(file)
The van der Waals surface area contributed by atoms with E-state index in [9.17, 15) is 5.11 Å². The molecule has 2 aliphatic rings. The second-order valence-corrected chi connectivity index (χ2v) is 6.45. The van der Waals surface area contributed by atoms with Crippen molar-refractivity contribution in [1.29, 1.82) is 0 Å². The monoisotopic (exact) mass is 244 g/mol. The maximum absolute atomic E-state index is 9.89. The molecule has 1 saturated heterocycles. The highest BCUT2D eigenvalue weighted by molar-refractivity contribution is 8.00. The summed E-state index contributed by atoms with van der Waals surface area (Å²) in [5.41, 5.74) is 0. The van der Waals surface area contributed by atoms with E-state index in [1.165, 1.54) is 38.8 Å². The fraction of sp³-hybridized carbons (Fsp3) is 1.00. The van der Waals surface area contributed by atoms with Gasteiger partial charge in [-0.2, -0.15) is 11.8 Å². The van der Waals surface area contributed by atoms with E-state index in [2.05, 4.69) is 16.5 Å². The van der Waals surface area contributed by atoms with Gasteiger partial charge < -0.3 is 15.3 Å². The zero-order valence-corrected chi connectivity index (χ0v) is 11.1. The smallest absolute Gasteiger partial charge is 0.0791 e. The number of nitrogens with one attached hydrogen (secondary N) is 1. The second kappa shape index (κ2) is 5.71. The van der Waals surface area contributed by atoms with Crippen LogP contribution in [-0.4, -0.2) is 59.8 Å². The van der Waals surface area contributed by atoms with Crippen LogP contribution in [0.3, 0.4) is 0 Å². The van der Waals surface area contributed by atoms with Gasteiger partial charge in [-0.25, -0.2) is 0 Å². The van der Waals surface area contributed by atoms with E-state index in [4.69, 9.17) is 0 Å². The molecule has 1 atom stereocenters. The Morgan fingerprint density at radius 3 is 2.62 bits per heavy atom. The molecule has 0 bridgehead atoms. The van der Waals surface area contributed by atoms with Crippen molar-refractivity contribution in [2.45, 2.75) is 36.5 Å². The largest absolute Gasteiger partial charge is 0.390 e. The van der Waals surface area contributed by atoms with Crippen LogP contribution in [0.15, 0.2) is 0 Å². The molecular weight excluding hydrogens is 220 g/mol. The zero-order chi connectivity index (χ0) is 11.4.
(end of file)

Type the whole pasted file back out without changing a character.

The van der Waals surface area contributed by atoms with E-state index in [9.17, 15) is 5.11 Å². The molecule has 2 aliphatic rings. The second-order valence-corrected chi connectivity index (χ2v) is 6.45. The van der Waals surface area contributed by atoms with Crippen molar-refractivity contribution in [1.29, 1.82) is 0 Å². The monoisotopic (exact) mass is 244 g/mol. The maximum absolute atomic E-state index is 9.89. The molecule has 1 saturated heterocycles. The highest BCUT2D eigenvalue weighted by molar-refractivity contribution is 8.00. The summed E-state index contributed by atoms with van der Waals surface area (Å²) in [5.41, 5.74) is 0. The van der Waals surface area contributed by atoms with E-state index in [1.165, 1.54) is 38.8 Å². The fraction of sp³-hybridized carbons (Fsp3) is 1.00. The van der Waals surface area contributed by atoms with Gasteiger partial charge in [-0.2, -0.15) is 11.8 Å². The van der Waals surface area contributed by atoms with E-state index in [2.05, 4.69) is 16.5 Å². The van der Waals surface area contributed by atoms with Gasteiger partial charge < -0.3 is 15.3 Å². The zero-order valence-corrected chi connectivity index (χ0v) is 11.1. The smallest absolute Gasteiger partial charge is 0.0791 e. The number of nitrogens with one attached hydrogen (secondary N) is 1. The second kappa shape index (κ2) is 5.71. The van der Waals surface area contributed by atoms with Crippen LogP contribution in [-0.4, -0.2) is 59.8 Å². The van der Waals surface area contributed by atoms with Crippen LogP contribution in [0.3, 0.4) is 0 Å². The van der Waals surface area contributed by atoms with Gasteiger partial charge in [-0.25, -0.2) is 0 Å². The van der Waals surface area contributed by atoms with E-state index in [4.69, 9.17) is 0 Å². The molecule has 1 atom stereocenters. The Morgan fingerprint density at radius 3 is 2.62 bits per heavy atom. The molecule has 0 bridgehead atoms. The van der Waals surface area contributed by atoms with Crippen molar-refractivity contribution in [2.45, 2.75) is 36.5 Å². The largest absolute Gasteiger partial charge is 0.390 e. The van der Waals surface area contributed by atoms with Crippen LogP contribution in [0.15, 0.2) is 0 Å². The molecular weight excluding hydrogens is 220 g/mol. The zero-order chi connectivity index (χ0) is 11.4.